Engage Employees With Creative Compensation Programs
Illustrate a rewarding career path for new staff members.
To lay the foundation for better employee retention, illustrate a rewarding career path during the employee onboarding process, advises Carolyn White, training manager at $650 million asset SESLOC Federal Credit Union in San Luis Obispo, Calif.
That includes crafting and presenting creative compensation packages, and touting the value of flexible scheduling—tools that allow your credit union to compete with other employers.
“People don’t come to credit unions to make tons of money, but they need to make enough to be happy with what they’re doing,” White says.
The improving economy has created more job opportunities, which has led to increased turnover at many credit unions.
The 13% industry-wide churn in 2014 among credit unions with $50 million or more in assets represents a slight increase from the previous year, according to CUNA’s 2015-2016 Turnover and Staffing Report. But turnover rates are much higher in certain job areas: annual turnover rates member service representative hover between 25% and 30%.
Expect more turnover in coming years, says White, due to market conditions and a changing mindset among young employees who don’t expect to work for the same employer for decades on end as past generations did.
“We haven’t had to think about a lot of turnover and change,” agrees credit union human resources consultant Beverly Purtell. “Many people have been working in the industry for a very long time. We’ve gotten very comfortable.”
The issue will gain importance in coming years as baby boomers age out of the workforce and millennials have a bigger workplace presence, Purtell says.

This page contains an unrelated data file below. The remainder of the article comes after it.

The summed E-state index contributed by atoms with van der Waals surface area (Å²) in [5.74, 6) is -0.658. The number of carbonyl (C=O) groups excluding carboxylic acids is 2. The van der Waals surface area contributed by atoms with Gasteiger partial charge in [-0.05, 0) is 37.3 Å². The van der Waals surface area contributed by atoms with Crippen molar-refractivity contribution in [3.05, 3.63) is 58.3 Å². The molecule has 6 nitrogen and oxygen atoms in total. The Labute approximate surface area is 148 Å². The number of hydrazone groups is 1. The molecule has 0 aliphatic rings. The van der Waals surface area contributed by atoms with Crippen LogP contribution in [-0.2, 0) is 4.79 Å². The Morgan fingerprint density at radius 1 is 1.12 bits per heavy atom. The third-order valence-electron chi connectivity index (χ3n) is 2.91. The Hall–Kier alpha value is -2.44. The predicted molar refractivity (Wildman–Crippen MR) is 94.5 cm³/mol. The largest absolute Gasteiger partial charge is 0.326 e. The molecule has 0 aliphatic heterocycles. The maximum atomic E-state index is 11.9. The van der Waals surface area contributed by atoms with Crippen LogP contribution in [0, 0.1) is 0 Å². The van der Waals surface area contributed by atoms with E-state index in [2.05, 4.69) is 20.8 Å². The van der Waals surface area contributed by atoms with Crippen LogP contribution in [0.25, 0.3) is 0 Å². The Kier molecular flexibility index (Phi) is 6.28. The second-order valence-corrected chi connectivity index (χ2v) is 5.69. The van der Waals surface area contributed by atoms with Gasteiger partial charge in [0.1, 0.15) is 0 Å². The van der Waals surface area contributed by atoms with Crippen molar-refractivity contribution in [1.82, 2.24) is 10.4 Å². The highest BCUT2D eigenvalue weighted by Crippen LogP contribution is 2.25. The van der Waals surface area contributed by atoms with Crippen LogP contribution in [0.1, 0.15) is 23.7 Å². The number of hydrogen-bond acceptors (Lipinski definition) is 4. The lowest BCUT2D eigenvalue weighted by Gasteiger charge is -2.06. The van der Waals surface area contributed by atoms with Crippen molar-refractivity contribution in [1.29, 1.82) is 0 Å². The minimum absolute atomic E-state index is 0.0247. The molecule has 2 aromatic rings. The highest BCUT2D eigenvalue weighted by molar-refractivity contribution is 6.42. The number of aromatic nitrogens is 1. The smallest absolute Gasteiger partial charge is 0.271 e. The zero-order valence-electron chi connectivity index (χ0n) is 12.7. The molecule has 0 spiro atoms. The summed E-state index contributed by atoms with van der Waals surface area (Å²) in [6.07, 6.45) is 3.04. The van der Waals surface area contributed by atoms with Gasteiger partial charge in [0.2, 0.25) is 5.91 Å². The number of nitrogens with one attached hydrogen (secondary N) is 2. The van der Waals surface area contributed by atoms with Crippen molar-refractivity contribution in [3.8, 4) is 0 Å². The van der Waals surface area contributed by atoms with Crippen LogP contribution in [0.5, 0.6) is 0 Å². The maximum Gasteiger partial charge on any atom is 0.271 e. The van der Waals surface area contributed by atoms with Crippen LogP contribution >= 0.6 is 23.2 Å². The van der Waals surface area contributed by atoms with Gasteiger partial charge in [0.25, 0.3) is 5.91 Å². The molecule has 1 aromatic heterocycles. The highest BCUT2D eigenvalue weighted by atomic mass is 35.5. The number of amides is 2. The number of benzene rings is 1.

“For now, if we can replace a person easily, it’s a momentary hiccup and we move on,” she says. “You’re not going to be able to find that person as easily when the boomers retire. We won’t have enough Gen Xers to take their place, which means more openings, and then we’ll discover onboarding is the most important thing we can do.”
Purtell looks back on the 1990s as the glory days of creative credit union compensation packages, when organizations pitched concepts like four-day work weeks during the summer as “fiscally prudent” ways to work around confining salary structures.
“We were doing lots of exciting things—and not just because we’re good employers,” she says.
Purtell believes credit unions should resurrect and revamp some of those ideas to improve retention in today’s competitive job market. And she and White recommend that credit unions evaluate their salary and benefits ranges against other employers inside and outside financial services, through tools such as CUNA’s 2015-2016 Staff Salary Report.
“Credit unions have always tended to be a tad shy on the salaries, a tad long on the benefits,” White says. “If someone doesn’t need benefits, that becomes a significant issue.”